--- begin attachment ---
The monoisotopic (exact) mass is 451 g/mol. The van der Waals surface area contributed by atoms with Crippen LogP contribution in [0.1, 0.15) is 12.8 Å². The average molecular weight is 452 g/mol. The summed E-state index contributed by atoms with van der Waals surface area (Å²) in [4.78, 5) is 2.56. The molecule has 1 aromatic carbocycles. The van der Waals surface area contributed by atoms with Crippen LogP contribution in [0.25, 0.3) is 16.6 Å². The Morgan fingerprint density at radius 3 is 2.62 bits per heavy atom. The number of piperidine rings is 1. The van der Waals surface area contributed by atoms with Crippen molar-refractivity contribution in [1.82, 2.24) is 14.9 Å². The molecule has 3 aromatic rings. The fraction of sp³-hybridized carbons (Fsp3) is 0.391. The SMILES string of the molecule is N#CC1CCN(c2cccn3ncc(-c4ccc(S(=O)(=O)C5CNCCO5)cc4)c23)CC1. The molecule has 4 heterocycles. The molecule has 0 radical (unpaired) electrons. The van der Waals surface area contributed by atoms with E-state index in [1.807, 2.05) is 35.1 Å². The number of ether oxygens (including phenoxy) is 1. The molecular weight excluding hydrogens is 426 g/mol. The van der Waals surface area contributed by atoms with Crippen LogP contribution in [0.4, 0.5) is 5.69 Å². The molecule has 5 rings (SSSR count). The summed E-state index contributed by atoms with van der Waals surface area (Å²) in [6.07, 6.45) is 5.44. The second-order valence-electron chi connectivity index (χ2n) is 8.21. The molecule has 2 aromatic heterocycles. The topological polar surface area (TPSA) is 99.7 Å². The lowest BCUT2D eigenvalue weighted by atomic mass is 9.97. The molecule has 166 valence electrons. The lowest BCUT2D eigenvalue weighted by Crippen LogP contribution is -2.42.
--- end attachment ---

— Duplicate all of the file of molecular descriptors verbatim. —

The monoisotopic (exact) mass is 451 g/mol. The van der Waals surface area contributed by atoms with Crippen LogP contribution in [0.1, 0.15) is 12.8 Å². The average molecular weight is 452 g/mol. The summed E-state index contributed by atoms with van der Waals surface area (Å²) in [4.78, 5) is 2.56. The molecule has 1 aromatic carbocycles. The van der Waals surface area contributed by atoms with Crippen LogP contribution in [0.25, 0.3) is 16.6 Å². The Morgan fingerprint density at radius 3 is 2.62 bits per heavy atom. The number of piperidine rings is 1. The van der Waals surface area contributed by atoms with Crippen molar-refractivity contribution in [1.82, 2.24) is 14.9 Å². The molecule has 3 aromatic rings. The fraction of sp³-hybridized carbons (Fsp3) is 0.391. The SMILES string of the molecule is N#CC1CCN(c2cccn3ncc(-c4ccc(S(=O)(=O)C5CNCCO5)cc4)c23)CC1. The molecule has 4 heterocycles. The molecule has 0 radical (unpaired) electrons. The van der Waals surface area contributed by atoms with E-state index in [1.807, 2.05) is 35.1 Å². The number of ether oxygens (including phenoxy) is 1. The molecular weight excluding hydrogens is 426 g/mol. The van der Waals surface area contributed by atoms with Crippen LogP contribution in [0.4, 0.5) is 5.69 Å². The molecule has 5 rings (SSSR count). The summed E-state index contributed by atoms with van der Waals surface area (Å²) in [6.07, 6.45) is 5.44. The second-order valence-electron chi connectivity index (χ2n) is 8.21. The molecule has 2 aromatic heterocycles. The topological polar surface area (TPSA) is 99.7 Å². The lowest BCUT2D eigenvalue weighted by atomic mass is 9.97. The molecule has 166 valence electrons. The lowest BCUT2D eigenvalue weighted by Crippen LogP contribution is -2.42.